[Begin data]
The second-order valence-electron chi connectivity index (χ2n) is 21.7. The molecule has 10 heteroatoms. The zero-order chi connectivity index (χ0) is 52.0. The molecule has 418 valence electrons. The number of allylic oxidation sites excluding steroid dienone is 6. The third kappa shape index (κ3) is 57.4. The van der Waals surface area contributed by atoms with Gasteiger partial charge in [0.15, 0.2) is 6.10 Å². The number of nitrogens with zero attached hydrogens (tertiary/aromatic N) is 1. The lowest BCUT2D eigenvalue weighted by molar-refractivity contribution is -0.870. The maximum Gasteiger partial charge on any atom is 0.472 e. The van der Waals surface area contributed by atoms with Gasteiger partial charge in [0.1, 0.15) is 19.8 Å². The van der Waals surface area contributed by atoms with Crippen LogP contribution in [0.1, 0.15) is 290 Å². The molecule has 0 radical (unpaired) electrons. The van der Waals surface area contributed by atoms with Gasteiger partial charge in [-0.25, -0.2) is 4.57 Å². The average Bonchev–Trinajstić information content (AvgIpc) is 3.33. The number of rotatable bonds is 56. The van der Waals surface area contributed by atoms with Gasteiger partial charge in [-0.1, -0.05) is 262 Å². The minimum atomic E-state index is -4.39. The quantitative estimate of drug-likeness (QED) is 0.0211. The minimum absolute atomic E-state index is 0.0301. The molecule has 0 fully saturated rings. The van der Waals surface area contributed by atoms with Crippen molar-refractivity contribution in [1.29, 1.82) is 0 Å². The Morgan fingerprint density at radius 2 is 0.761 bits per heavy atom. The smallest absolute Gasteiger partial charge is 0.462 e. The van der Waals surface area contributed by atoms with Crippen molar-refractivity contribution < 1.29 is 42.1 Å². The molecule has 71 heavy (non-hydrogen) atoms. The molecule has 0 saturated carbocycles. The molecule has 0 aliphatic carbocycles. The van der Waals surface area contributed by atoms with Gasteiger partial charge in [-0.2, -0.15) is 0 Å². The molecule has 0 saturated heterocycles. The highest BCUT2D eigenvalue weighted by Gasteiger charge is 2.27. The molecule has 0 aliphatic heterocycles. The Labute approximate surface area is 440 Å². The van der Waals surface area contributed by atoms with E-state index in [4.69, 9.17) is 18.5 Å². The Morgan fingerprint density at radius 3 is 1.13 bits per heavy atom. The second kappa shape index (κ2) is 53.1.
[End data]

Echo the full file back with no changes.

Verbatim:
The second-order valence-electron chi connectivity index (χ2n) is 21.7. The molecule has 10 heteroatoms. The zero-order chi connectivity index (χ0) is 52.0. The molecule has 418 valence electrons. The number of allylic oxidation sites excluding steroid dienone is 6. The third kappa shape index (κ3) is 57.4. The van der Waals surface area contributed by atoms with Gasteiger partial charge in [0.15, 0.2) is 6.10 Å². The number of nitrogens with zero attached hydrogens (tertiary/aromatic N) is 1. The lowest BCUT2D eigenvalue weighted by molar-refractivity contribution is -0.870. The maximum Gasteiger partial charge on any atom is 0.472 e. The van der Waals surface area contributed by atoms with Gasteiger partial charge in [0.1, 0.15) is 19.8 Å². The van der Waals surface area contributed by atoms with Crippen LogP contribution in [0.1, 0.15) is 290 Å². The molecule has 0 radical (unpaired) electrons. The van der Waals surface area contributed by atoms with Gasteiger partial charge in [-0.25, -0.2) is 4.57 Å². The average Bonchev–Trinajstić information content (AvgIpc) is 3.33. The number of rotatable bonds is 56. The van der Waals surface area contributed by atoms with Gasteiger partial charge in [-0.1, -0.05) is 262 Å². The minimum atomic E-state index is -4.39. The quantitative estimate of drug-likeness (QED) is 0.0211. The minimum absolute atomic E-state index is 0.0301. The molecule has 0 fully saturated rings. The van der Waals surface area contributed by atoms with Crippen molar-refractivity contribution in [1.29, 1.82) is 0 Å². The Morgan fingerprint density at radius 2 is 0.761 bits per heavy atom. The smallest absolute Gasteiger partial charge is 0.462 e. The van der Waals surface area contributed by atoms with Crippen molar-refractivity contribution < 1.29 is 42.1 Å². The molecule has 71 heavy (non-hydrogen) atoms. The molecule has 0 saturated carbocycles. The molecule has 0 aliphatic carbocycles. The van der Waals surface area contributed by atoms with Gasteiger partial charge in [-0.2, -0.15) is 0 Å². The molecule has 0 saturated heterocycles. The highest BCUT2D eigenvalue weighted by Gasteiger charge is 2.27. The molecule has 0 aliphatic heterocycles. The Labute approximate surface area is 440 Å². The van der Waals surface area contributed by atoms with E-state index in [4.69, 9.17) is 18.5 Å². The Morgan fingerprint density at radius 3 is 1.13 bits per heavy atom. The second kappa shape index (κ2) is 53.1.